When going gets tough, lawyers cosy up to clients

LAWYERS have been told that they must make their clients feel "loved" to win business during the economic crisis.

Magnus Swanson, chief executive of Maclay, Murray & Spens, one of Scotland's "big three" law firms, said caring for clients was the key to the future.

Asked what would set apart firms who were successful in a tough market, Mr Swanson said: "I think the key thing for us is to focus on the clients and to make them feel loved and looked after."

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He was supported by Bill Drummond, managing partner of Brodies, who said having "lots of happy clients, delighted with what we do for them" was his firm's aim in 2011.

He added: "All we can aim for is really delighted clients who come back to use us again - it's the number one objective."

Patrick Andrews, chief executive of Shepherd & Wedderburn, said legal firms had to go where the client wanted. "(It's about] putting client needs first in a globalised market," he said. "If that means being in London, we will be there."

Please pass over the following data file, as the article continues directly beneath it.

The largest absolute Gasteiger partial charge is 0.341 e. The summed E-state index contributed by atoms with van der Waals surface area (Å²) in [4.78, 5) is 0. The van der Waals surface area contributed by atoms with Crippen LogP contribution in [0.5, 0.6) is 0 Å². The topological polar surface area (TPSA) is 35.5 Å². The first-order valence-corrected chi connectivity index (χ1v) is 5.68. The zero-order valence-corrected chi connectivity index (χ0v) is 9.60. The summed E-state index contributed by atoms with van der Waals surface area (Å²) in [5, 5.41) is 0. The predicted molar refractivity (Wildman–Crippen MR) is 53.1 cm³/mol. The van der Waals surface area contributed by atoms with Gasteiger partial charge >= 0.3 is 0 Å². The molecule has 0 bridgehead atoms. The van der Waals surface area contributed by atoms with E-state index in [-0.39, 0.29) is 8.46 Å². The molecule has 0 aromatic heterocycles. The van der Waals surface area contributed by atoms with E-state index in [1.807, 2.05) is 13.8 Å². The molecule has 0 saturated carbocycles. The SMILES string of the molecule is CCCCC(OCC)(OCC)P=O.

However, one senior lawyer said it was all very well "loving" clients in the tough times - but that the big firms had been guilty of complacency in previous years.

"No-one would argue that client relations are important," he said. "But no-one was really talking in terms of loving all these delighted clients a few years ago when the work was just flooding through the door.

"There has undoubtedly been some complacency in certain firms that the work will keep on coming - but we are in a totally different legal landscape now."